§     Royal wallpaper manufactory

§     France


Then later with industrial revolution in 19th century cost accounting got its importance.


Let us discus some terminologies in looking very similar :-




Cost accounting

Cost accountancy

The amount of expense incurred or attributed to particular product or activity is called cost.

After expense we should ascertain the cost, this ascertainment of cost is known as costing.

After ascertainment we should keep a record of it, this recording & preparing periodical statement is called cost accounting.

Here it is the art of applying the costing & cost accounting technique to arrive at some conclusion or the profitability is called cost accountancy.







The expense incurred to produce a product or to render a service.

The amount paid by the purchaser in exchange of product or service.

The relevant worth of the commodity to an individual at a particular point of time.

It is from the producer's point of view.

It is from the purchaser's point of view.

It is from the end user's point of view.

e.g. :-

(i)For a Toy-

cost incurred to produce it.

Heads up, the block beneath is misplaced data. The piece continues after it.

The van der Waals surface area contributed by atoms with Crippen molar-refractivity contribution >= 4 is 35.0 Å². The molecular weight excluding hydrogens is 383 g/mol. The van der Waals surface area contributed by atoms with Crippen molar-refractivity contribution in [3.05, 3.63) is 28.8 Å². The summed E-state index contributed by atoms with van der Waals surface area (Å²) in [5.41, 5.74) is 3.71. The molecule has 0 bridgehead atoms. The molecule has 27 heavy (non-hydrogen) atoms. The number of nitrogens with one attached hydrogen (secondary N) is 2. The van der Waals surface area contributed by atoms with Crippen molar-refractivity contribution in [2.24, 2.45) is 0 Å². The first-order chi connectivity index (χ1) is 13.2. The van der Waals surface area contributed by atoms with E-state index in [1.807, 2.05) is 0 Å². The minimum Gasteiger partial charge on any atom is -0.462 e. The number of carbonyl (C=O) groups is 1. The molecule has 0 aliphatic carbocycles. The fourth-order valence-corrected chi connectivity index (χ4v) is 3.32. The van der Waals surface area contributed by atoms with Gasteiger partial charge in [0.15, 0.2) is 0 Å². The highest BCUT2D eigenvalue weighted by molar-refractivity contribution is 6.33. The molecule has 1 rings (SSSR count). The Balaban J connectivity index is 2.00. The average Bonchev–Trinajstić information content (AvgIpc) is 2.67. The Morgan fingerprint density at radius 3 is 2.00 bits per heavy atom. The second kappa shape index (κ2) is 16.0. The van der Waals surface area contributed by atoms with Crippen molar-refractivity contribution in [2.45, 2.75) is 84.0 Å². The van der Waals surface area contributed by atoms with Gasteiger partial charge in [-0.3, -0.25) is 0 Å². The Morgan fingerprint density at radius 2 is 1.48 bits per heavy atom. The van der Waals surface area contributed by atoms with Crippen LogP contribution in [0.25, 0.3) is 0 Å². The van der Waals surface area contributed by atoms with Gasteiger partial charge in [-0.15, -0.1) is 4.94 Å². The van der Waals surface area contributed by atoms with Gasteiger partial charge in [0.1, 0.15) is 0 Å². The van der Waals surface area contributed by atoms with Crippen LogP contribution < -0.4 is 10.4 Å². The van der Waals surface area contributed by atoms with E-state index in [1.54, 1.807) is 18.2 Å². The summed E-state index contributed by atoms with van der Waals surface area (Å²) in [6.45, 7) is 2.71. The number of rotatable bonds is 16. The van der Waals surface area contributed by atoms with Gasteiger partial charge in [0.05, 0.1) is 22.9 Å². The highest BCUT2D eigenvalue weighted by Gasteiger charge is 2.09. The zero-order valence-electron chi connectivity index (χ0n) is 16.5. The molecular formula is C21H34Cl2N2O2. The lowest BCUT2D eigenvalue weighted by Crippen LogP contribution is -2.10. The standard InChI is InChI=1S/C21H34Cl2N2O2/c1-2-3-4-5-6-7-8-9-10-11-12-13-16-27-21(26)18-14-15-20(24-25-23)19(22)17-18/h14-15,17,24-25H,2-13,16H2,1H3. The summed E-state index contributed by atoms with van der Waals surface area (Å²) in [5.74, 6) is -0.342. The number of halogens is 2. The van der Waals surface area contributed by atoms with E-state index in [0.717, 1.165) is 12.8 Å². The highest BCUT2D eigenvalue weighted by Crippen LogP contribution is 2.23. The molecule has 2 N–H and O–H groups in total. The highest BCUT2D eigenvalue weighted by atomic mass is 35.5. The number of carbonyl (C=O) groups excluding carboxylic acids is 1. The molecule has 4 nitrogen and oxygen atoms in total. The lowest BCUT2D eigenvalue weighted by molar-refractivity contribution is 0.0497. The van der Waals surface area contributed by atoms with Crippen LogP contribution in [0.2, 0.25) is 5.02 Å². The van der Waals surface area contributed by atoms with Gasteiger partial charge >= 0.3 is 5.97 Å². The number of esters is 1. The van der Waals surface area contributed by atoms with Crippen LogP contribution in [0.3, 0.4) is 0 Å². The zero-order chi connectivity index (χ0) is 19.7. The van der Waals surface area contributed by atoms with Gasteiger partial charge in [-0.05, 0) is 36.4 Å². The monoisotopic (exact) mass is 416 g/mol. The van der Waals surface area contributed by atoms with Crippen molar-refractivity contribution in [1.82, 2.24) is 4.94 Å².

(ii)In case of Dhoni, captain of India cricket team-

The cost incurred by him to come to the position of today.

e.g. :-

(i)For a Toy-

the amount paid for purchasing.

(ii)In case of Dhoni, captain of India cricket team-

The amount paid by IPL.


e.g. :-

(i)For a Toy-

worth of the toy to the child.

(ii)In case of Dhoni, captain of India cricket team-

Worth of Dhoni for us, the viewers.


Method of costing:-

        Method of costing depends upon for which industry we are going to do the costing. i.e. the nature of the business.



Specified by the customers

Standardized production

Big assignment

Small assignment

Single process

Series of process

Single unit of production

· Contract costing

· These are normally more than one year.

· e.g. any infra structure construction.

· Job costing

· Period- less than one year.

· e.g. interior decoration of marriage hall

Not applicable

Not applicable

Similar units of a single product.

Not applicable